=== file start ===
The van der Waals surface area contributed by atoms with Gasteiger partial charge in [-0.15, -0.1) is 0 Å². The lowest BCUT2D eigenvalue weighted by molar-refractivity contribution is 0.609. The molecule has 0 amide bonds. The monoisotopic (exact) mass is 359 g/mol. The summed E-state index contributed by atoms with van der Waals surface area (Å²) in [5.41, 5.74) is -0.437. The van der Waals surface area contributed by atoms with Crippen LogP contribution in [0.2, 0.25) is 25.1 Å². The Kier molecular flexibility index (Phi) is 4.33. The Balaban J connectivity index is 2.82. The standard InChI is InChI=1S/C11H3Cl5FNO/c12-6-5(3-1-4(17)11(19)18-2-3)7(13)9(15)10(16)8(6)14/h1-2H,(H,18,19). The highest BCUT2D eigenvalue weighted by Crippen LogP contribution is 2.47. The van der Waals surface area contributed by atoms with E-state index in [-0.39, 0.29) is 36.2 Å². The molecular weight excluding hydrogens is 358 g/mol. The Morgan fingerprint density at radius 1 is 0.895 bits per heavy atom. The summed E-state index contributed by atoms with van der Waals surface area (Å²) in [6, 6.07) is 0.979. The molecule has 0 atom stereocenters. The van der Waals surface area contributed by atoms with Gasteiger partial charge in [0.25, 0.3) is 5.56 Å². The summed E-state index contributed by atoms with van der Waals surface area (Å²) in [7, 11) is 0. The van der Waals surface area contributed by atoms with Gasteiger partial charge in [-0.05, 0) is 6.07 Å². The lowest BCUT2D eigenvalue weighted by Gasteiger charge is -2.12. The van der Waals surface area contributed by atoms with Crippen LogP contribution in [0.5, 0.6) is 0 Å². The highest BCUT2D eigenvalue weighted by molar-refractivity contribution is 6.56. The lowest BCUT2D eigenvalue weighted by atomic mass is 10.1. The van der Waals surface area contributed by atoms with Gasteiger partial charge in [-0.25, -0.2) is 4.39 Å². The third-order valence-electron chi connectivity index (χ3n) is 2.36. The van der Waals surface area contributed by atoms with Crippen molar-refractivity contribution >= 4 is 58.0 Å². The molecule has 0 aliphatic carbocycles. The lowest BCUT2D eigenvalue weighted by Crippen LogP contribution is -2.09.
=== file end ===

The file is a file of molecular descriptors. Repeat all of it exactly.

The van der Waals surface area contributed by atoms with Gasteiger partial charge in [-0.15, -0.1) is 0 Å². The lowest BCUT2D eigenvalue weighted by molar-refractivity contribution is 0.609. The molecule has 0 amide bonds. The monoisotopic (exact) mass is 359 g/mol. The summed E-state index contributed by atoms with van der Waals surface area (Å²) in [5.41, 5.74) is -0.437. The van der Waals surface area contributed by atoms with Crippen LogP contribution in [0.2, 0.25) is 25.1 Å². The Kier molecular flexibility index (Phi) is 4.33. The Balaban J connectivity index is 2.82. The standard InChI is InChI=1S/C11H3Cl5FNO/c12-6-5(3-1-4(17)11(19)18-2-3)7(13)9(15)10(16)8(6)14/h1-2H,(H,18,19). The highest BCUT2D eigenvalue weighted by Crippen LogP contribution is 2.47. The van der Waals surface area contributed by atoms with E-state index in [-0.39, 0.29) is 36.2 Å². The molecular weight excluding hydrogens is 358 g/mol. The Morgan fingerprint density at radius 1 is 0.895 bits per heavy atom. The summed E-state index contributed by atoms with van der Waals surface area (Å²) in [6, 6.07) is 0.979. The molecule has 0 atom stereocenters. The van der Waals surface area contributed by atoms with Gasteiger partial charge in [0.25, 0.3) is 5.56 Å². The summed E-state index contributed by atoms with van der Waals surface area (Å²) in [7, 11) is 0. The van der Waals surface area contributed by atoms with Gasteiger partial charge in [-0.05, 0) is 6.07 Å². The lowest BCUT2D eigenvalue weighted by Gasteiger charge is -2.12. The van der Waals surface area contributed by atoms with Crippen LogP contribution in [0.5, 0.6) is 0 Å². The highest BCUT2D eigenvalue weighted by molar-refractivity contribution is 6.56. The lowest BCUT2D eigenvalue weighted by atomic mass is 10.1. The van der Waals surface area contributed by atoms with Gasteiger partial charge in [-0.25, -0.2) is 4.39 Å². The third-order valence-electron chi connectivity index (χ3n) is 2.36. The van der Waals surface area contributed by atoms with Crippen molar-refractivity contribution >= 4 is 58.0 Å². The molecule has 0 aliphatic carbocycles. The lowest BCUT2D eigenvalue weighted by Crippen LogP contribution is -2.09.